• "Demographics are shifting also: Millennials and Generation Z are becoming the majority of the workforce, racial diversity is increasing and the wealth and income gaps between middle- and upper-income households are widening. All of this is reshaping the continuing education industry, particularly those programs within higher education institutions that are facing increasing competition."
  • "The Aspen Institute think tank found that, though many employers and trade unions have called for additional continuing education opportunities for workers in the last few years, the percentage of workers receiving employer-sponsored training has been steadily decreasing. And as a share of Gross Domestic Product (GDP), government spending on training programs for workers is less than half of what it was 30 years ago."
  • "The reason for this may be the decrease in job tenure, notes the Aspen Institute’s report, making employers more reluctant to invest in their employees. However, this shifts the burden of maintaining — and paying for — continuing education to the employee."
  • "Predictably, the rising costs of continuing education credits and shifting more of those costs to employees is creating barriers to access for low- and middle-income workers. The Aspen Institute report goes on to note that businesses disproportionately direct training investments toward the highest-paid workers, despite recent evidence that a focus on educating front-line workers can yield an impressive return on investment."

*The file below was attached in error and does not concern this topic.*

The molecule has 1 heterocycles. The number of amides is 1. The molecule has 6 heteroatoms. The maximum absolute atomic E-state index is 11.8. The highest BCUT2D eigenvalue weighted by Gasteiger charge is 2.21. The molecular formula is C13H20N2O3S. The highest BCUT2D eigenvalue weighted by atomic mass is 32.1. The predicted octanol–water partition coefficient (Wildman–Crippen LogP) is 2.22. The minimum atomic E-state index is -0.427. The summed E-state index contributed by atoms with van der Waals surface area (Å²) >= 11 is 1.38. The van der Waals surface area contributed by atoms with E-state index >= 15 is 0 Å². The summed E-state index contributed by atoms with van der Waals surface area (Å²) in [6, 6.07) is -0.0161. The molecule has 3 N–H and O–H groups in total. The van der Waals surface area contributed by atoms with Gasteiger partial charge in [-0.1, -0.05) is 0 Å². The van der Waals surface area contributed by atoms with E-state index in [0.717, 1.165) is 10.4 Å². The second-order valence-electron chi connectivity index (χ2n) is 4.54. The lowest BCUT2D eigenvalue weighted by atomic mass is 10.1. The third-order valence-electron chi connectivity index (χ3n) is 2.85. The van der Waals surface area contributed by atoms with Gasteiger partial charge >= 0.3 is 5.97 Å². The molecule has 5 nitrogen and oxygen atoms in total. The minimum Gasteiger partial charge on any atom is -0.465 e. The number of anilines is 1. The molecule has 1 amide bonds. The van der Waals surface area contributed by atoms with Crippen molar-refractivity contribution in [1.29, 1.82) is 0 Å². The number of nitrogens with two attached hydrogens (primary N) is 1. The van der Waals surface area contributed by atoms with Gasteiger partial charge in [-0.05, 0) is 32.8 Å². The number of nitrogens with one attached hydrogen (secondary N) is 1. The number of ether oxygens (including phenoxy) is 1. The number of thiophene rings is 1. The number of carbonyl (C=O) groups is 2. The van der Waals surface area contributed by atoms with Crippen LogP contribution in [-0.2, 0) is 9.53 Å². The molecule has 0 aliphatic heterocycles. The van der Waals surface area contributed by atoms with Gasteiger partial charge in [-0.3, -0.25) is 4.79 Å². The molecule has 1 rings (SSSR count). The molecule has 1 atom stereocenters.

• "One trend reported by education consultancy Entangled Solutions is that more employers are seeking out educational partners to create custom corporate training programs, rather than outsourcing their continuing education to industry-wide organizations. They might adapt off-the-shelf certificate programs to the company’s needs, or they might partner with an education provider to fully customize programs for the employer’s requirements"
From Part 07
  • "Continuing education keeps you informed and helps you better serve Texas consumers. Stay current with your requirements to avoid penalties."
  • "Most licenses require 24 hours of continuing education during each license term. Limited lines, county mutual, and small value life insurance agents need 10 hours every term. "
  • "You won't be able to renew your license until your continuing education is complete, and you've paid any fines you might have. There are several ways to resolve a deficiency"